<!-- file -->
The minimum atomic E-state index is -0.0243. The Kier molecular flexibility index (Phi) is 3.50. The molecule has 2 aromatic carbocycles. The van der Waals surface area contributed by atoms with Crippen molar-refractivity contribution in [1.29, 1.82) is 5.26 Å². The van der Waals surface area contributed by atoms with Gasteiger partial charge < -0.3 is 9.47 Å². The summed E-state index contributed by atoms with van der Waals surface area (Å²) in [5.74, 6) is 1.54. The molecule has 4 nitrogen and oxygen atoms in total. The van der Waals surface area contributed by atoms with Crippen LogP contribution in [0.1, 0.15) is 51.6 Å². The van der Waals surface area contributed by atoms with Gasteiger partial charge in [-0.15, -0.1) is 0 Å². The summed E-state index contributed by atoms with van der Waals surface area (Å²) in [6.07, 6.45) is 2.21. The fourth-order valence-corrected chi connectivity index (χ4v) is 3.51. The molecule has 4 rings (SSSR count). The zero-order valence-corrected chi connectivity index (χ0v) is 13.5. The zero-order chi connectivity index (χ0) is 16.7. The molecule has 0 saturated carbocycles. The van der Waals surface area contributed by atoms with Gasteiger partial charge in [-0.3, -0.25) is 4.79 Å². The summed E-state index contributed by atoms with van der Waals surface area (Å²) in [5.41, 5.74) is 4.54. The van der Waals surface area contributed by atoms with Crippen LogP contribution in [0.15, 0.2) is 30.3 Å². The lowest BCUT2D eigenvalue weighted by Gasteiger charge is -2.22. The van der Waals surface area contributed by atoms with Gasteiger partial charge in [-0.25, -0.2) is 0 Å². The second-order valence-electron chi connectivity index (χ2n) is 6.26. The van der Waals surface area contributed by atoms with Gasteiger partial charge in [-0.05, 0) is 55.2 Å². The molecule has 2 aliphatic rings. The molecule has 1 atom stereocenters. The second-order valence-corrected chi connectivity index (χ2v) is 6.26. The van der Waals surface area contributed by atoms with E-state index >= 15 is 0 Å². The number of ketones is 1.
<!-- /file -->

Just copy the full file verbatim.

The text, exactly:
The minimum atomic E-state index is -0.0243. The Kier molecular flexibility index (Phi) is 3.50. The molecule has 2 aromatic carbocycles. The van der Waals surface area contributed by atoms with Crippen molar-refractivity contribution in [1.29, 1.82) is 5.26 Å². The van der Waals surface area contributed by atoms with Gasteiger partial charge < -0.3 is 9.47 Å². The summed E-state index contributed by atoms with van der Waals surface area (Å²) in [5.74, 6) is 1.54. The molecule has 4 nitrogen and oxygen atoms in total. The van der Waals surface area contributed by atoms with Crippen LogP contribution in [0.1, 0.15) is 51.6 Å². The van der Waals surface area contributed by atoms with Gasteiger partial charge in [-0.15, -0.1) is 0 Å². The summed E-state index contributed by atoms with van der Waals surface area (Å²) in [6.07, 6.45) is 2.21. The fourth-order valence-corrected chi connectivity index (χ4v) is 3.51. The molecule has 4 rings (SSSR count). The zero-order valence-corrected chi connectivity index (χ0v) is 13.5. The zero-order chi connectivity index (χ0) is 16.7. The molecule has 0 saturated carbocycles. The van der Waals surface area contributed by atoms with Gasteiger partial charge in [-0.3, -0.25) is 4.79 Å². The summed E-state index contributed by atoms with van der Waals surface area (Å²) in [5.41, 5.74) is 4.54. The van der Waals surface area contributed by atoms with Crippen LogP contribution in [0.15, 0.2) is 30.3 Å². The lowest BCUT2D eigenvalue weighted by Gasteiger charge is -2.22. The van der Waals surface area contributed by atoms with Gasteiger partial charge in [-0.25, -0.2) is 0 Å². The second-order valence-electron chi connectivity index (χ2n) is 6.26. The van der Waals surface area contributed by atoms with Gasteiger partial charge in [-0.05, 0) is 55.2 Å². The molecule has 2 aliphatic rings. The molecule has 1 atom stereocenters. The second-order valence-corrected chi connectivity index (χ2v) is 6.26. The van der Waals surface area contributed by atoms with E-state index >= 15 is 0 Å². The number of ketones is 1.